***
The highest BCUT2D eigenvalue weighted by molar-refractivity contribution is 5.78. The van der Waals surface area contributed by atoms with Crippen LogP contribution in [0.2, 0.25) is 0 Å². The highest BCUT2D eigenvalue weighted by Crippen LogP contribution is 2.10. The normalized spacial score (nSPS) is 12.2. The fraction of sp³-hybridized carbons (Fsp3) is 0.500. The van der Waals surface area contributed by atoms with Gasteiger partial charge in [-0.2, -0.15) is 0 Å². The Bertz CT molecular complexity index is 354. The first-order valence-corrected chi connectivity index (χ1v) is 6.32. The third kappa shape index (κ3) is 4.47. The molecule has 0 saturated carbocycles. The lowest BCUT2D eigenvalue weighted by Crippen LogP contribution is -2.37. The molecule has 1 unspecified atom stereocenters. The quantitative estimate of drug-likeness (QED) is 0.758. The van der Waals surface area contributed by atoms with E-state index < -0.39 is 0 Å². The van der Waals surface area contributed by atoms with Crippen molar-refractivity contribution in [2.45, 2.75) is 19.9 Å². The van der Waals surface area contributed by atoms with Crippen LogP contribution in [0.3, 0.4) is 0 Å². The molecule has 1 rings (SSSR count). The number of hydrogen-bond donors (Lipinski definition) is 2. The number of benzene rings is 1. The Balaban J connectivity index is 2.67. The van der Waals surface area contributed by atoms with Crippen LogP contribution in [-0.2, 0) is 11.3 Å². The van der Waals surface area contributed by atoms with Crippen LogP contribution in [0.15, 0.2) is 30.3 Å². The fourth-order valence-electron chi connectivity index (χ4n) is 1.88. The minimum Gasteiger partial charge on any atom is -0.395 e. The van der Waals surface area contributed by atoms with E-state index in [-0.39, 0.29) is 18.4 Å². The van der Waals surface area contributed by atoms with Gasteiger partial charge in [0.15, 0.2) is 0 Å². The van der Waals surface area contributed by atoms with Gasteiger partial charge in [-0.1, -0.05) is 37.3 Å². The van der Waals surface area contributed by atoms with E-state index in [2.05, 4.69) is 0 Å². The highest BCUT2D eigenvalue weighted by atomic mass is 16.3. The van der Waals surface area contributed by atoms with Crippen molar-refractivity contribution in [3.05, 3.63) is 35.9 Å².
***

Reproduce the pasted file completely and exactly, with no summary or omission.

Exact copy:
The highest BCUT2D eigenvalue weighted by molar-refractivity contribution is 5.78. The van der Waals surface area contributed by atoms with Crippen LogP contribution in [0.2, 0.25) is 0 Å². The highest BCUT2D eigenvalue weighted by Crippen LogP contribution is 2.10. The normalized spacial score (nSPS) is 12.2. The fraction of sp³-hybridized carbons (Fsp3) is 0.500. The van der Waals surface area contributed by atoms with Gasteiger partial charge in [-0.2, -0.15) is 0 Å². The Bertz CT molecular complexity index is 354. The first-order valence-corrected chi connectivity index (χ1v) is 6.32. The third kappa shape index (κ3) is 4.47. The molecule has 0 saturated carbocycles. The lowest BCUT2D eigenvalue weighted by Crippen LogP contribution is -2.37. The molecule has 1 unspecified atom stereocenters. The quantitative estimate of drug-likeness (QED) is 0.758. The van der Waals surface area contributed by atoms with E-state index < -0.39 is 0 Å². The van der Waals surface area contributed by atoms with Crippen molar-refractivity contribution in [2.45, 2.75) is 19.9 Å². The van der Waals surface area contributed by atoms with Crippen LogP contribution in [0.3, 0.4) is 0 Å². The molecule has 1 rings (SSSR count). The number of hydrogen-bond donors (Lipinski definition) is 2. The number of benzene rings is 1. The Balaban J connectivity index is 2.67. The van der Waals surface area contributed by atoms with Crippen LogP contribution in [-0.2, 0) is 11.3 Å². The van der Waals surface area contributed by atoms with Crippen LogP contribution in [0.15, 0.2) is 30.3 Å². The fourth-order valence-electron chi connectivity index (χ4n) is 1.88. The minimum Gasteiger partial charge on any atom is -0.395 e. The van der Waals surface area contributed by atoms with E-state index in [-0.39, 0.29) is 18.4 Å². The van der Waals surface area contributed by atoms with Gasteiger partial charge in [0.15, 0.2) is 0 Å². The van der Waals surface area contributed by atoms with Gasteiger partial charge in [-0.1, -0.05) is 37.3 Å². The van der Waals surface area contributed by atoms with E-state index in [2.05, 4.69) is 0 Å². The highest BCUT2D eigenvalue weighted by atomic mass is 16.3. The van der Waals surface area contributed by atoms with Crippen molar-refractivity contribution in [3.05, 3.63) is 35.9 Å².